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Lawyer: Immigrant Grower Slain by Police Likely Didn’t Understand English

August 29, 2019
From left, attorney Daniel Deng and forensic scientist Henry Lee hold a joint news conference regarding the fatal police shooting of Chinese immigrant Li Xi Wang Wednesday, Aug. 28, 2019, in Rosemead, Calif. Lawyers are pursuing claims against the city of Chino, Calif., for the fatal shooting of an unarmed man by a police officer who was part of team serving a search warrant on a suspected illegal marijuana operation. (Marcio Jose Sanchez/AP)
ROSEMEAD, Calif. (AP) — A Chinese immigrant fatally shot by a Southern California police officer as he hid behind a door during a raid on a marijuana growing operation didn’t speak English and likely didn’t understand he was being told to show his hands, lawyers for the man’s family said Wednesday in alleging the officer had no reason to open fire.

Attorneys representing the family of 49-year-old Li Xi Wang said they have filed a claim against the city of Chino for damages, a prerequisite for a lawsuit. Wang was shot July 3 while police were searching a home.

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Body camera video released by Chino police shows officers slowly going through the home and repeatedly calling out in Spanish and English for anyone inside to come out with their hands up. As they were walking through the house, an officer spotted Wang, said “Let me see your hands, dude,” and gunfire quickly rang out.

It wasn’t clear from the video whether Wang attempted to comply or made any other movement before the gunfire. He was unarmed.

“He is not a drug dealer, he is not a smuggler, he's just a simple worker trying to make a living by taking care of marijuana.”
Daniel Deng, attorney

Brian Dunn, a lawyer representing the Wang family, said the shooting violated protocols for police to use deadly force because Wang did not pose a threat to the officers.

“Mr. Wang was passive,” Dunn said. “He had nothing in his hands.”

Another attorney, Daniel Deng, said Wang came to the United States in 2005 and didn’t speak English. Deng said Wang may not have understood it was police officers in the home or what they were telling him to do.

“He could have believed he was being robbed,” Deng said.

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Chino police, in a statement Wednesday, offered their condolences to the Wang family.

Robert Weisberg, co-director of the Stanford Criminal Justice Center and an expert on use-of-force law, said the video is “completely uninformative.”

“Our department is also reviewing the shooting from all angles and if we find any tactics, policies, procedures or other issues or actions that need to be addressed, we will address them,” the statement said.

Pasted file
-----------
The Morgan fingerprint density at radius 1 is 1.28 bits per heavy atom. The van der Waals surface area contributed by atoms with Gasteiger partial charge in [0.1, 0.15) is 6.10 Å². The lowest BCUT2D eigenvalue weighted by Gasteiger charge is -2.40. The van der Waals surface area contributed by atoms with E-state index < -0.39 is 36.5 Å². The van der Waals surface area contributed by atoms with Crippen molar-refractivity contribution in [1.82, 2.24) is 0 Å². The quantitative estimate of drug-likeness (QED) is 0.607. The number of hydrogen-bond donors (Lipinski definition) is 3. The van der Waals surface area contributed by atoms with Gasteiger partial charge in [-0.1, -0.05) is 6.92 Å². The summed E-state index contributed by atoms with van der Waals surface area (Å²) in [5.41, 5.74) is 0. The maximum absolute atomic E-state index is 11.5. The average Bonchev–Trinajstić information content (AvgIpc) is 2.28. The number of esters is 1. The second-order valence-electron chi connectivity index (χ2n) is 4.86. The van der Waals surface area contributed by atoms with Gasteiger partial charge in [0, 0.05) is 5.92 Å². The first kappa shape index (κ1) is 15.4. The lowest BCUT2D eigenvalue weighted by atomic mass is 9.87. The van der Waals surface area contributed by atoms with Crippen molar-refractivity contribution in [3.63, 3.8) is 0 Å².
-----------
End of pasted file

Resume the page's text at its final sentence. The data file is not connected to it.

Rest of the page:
Police suspected drug trafficking after receiving complaints and obtained a warrant to search the home in a neighborhood of tidy two-story residences in Chino, a bedroom community of about 90,000 people east of Los Angeles. Wang lived in Fontana, about 20 miles (32 kilometers) away

The police video shows officers speaking outside the home to Ai Yue Cai, a 53-year-old woman also from Fontana. Cai, who was arrested on suspicion of cultivation of marijuana and grand theft of electricity, is seen shaking her head as officers ask her if anyone else is in the house.

While police say she “indicated” no one else was inside, the lawyers for the Wang family said they believe she does not speak English and may not have understood the officers.

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Officers then entered the home and began calling out to anyone who might be inside. In the video, Wang can be seen hiding behind an open door. One officer walks through the door, unaware Wang is there, and an officer behind then shouts for Wang to show his hands before a shot is fired. Police have not said how many rounds were fired but the video indicates only one.

Wang died later at a hospital. Authorities said they seized about 16.5 pounds (7.48 kilograms) of processed marijuana, 1,500 marijuana plants, $35,000 in cash, and evidence of identity theft at the Chino home and a residence in Fontana.

Robert Weisberg, co-director of the Stanford Criminal Justice Center and an expert on use-of-force law, said the video is “completely uninformative.”

Weisberg said he’s unable to see if Wang was doing anything that appeared threatening to the officer or if he understood the command to raise his hands.

He said it’s unclear if the officer fired because he believed he was in danger or from the “shock” of seeing Wang behind the door.

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Weisberg also said while officers are not required to get an additional interpreter, they could have postponed going into the home until they had a Chinese speaker present.

The Wang family attorneys acknowledged he had been working at the home for two to three months. He was a single father with an ailing mother who remained in China.

“He was hired to take care of the marijuana house,” Deng said. “He is not a drug dealer, he is not a smuggler, he’s just a simple worker trying to make a living by taking care of marijuana.”

Dunn said they have not interviewed Cai or seen an autopsy report. The county coroner’s office did not immediately respond to a request for the report.

The attorneys are working with Dr. Henry Lee, a forensic scientist who testified at the O.J. Simpson murder trial and other high-profile criminal cases.

The district attorney’s office says the case remains under investigation by the San Bernardino County Sheriff’s Department, which referred questions to Chino police.

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